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Commissioner of Sales Tax Vs. Mohd. Ayub and Sons - Court Judgment

LegalCrystal Citation
SubjectSales Tax
CourtAllahabad High Court
Decided On
Case NumberS.T.R. No. 122 of 1981
Judge
Reported in[1982]50STC187(All)
AppellantCommissioner of Sales Tax
RespondentMohd. Ayub and Sons
DispositionPetition dismissed
Excerpt:
.....manufacturers thereof like the assessee. he held that from those sheets which were at times frosted or fabricated, numerous articles like toys, chimneys, lanterns,..........of the case, the learned additional revising authority was legally justified to hold that glass sheets were taxable as unclassified item when a division bench of this very honourable court has held that the same were taxable as glassware ?2. before coming to the findings of facts recorded by the revising authority, it may be pointed out that the word 'glassware' used in the notification under which the department is attempting to tax glass sheets came up for interpretation before the honourable supreme court in indo international industries v. commissioner of sales tax, u. p. 1981 uptc 481 (sc). the honourable court held that 'it is true that the dictionary meaning of the expression 'glassware' is 'articles made of glass' (see webster's new world dictionary). however, in.....
Judgment:

R.M. Sahai, J.

1. On the facts found, the following question of law has been raised by the Commissioner of Sales Tax :

Whether, on the facts and in the circumstances of the case, the learned additional revising authority was legally justified to hold that glass sheets were taxable as unclassified item when a Division Bench of this very Honourable Court has held that the same were taxable as glassware ?

2. Before coming to the findings of facts recorded by the revising authority, it may be pointed out that the word 'glassware' used in the notification under which the department is attempting to tax glass sheets came up for interpretation before the Honourable Supreme Court in Indo International Industries v. Commissioner of Sales Tax, U. P. 1981 UPTC 481 (SC). The Honourable Court held that 'it is true that the dictionary meaning of the expression 'glassware' is 'articles made of glass' (see Webster's New World Dictionary). However, in commercial sense glassware could never comprise articles like clinical syringes, thermometers, lactometers, and the like which have specialised significance and utility. In popular or commercial parlance a general merchant dealing in 'glassware' does not ordinarily deal in articles like clinical syringes, thermometers, lactometers, etc., which articles though made of glass, are normally available in medical stores or with the manufacturers thereof like the assessee. It is equally unlikely that a consumer would ask for such articles from a glassware shop'. This decision, therefore, sets at rest the controversy regarding the meaning of the word 'glassware'. In some of the decisions given by this Court it was held that an article which was finished or semi-finished product could be covered under the expression. In other words only that glass which was used as raw material was held to be beyond the purview of the notification levying tax on glassware. The matter, however, having been settled by the Supreme Court what has to be seen is whether glass sheets are glassware in the commercial and popular sense. This is essentially a question of fact. The revising authority found that glass sheets were nothing but fundamentally glass out of which glasswares were made. He held that from those sheets which were at times frosted or fabricated, numerous articles like toys, chimneys, lanterns, etc., were manufactured and the expression 'glassware' could be applied or confined to such articles only. While arriving at this finding, he considered the various affidavits filed by the Bombay dealers and the assessee to the effect that in commercial circle glass sheets had a different connotation than glassware. He also found that not only these were two different items but there were different merchants' associations dealing in it and if a customer wanted to purchase glass sheet then he had to approach a different shopkeeper than the one who carried on business in glasswares. He found that not only the affidavit but even the trading community or Government of India drew the distinction between glass sheet and glassware. They were not taken as synonymous. On these findings, therefore, there could be no other answer than that was given by the revising authority that glass sheets were not glassware.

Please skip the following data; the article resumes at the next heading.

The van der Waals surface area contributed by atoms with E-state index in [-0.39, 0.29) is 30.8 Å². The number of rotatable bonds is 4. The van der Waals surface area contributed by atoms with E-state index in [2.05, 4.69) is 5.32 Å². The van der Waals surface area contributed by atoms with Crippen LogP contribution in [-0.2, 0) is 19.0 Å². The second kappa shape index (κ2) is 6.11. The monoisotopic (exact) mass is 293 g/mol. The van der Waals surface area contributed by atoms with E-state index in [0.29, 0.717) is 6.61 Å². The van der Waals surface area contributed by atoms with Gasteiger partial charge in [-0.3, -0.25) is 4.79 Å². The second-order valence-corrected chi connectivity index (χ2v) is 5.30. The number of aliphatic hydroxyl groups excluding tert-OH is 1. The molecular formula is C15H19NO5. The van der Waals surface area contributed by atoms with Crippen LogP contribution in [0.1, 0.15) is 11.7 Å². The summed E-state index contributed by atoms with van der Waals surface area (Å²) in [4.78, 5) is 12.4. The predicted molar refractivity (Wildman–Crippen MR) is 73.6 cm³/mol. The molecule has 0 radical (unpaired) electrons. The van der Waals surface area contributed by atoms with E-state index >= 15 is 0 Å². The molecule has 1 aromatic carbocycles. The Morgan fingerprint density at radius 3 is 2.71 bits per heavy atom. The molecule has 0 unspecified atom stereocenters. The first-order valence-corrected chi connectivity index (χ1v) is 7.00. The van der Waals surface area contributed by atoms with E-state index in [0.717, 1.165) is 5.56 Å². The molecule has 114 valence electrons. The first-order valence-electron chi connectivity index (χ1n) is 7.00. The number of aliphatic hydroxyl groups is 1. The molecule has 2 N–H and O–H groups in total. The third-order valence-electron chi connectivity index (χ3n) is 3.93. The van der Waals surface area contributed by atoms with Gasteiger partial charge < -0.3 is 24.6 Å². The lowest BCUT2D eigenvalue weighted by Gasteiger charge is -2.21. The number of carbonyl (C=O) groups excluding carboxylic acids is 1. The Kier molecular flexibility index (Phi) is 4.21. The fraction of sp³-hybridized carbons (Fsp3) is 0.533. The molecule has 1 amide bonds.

3. In the result this revision fails and is dismissed with costs which is assessed at Rs. 200.


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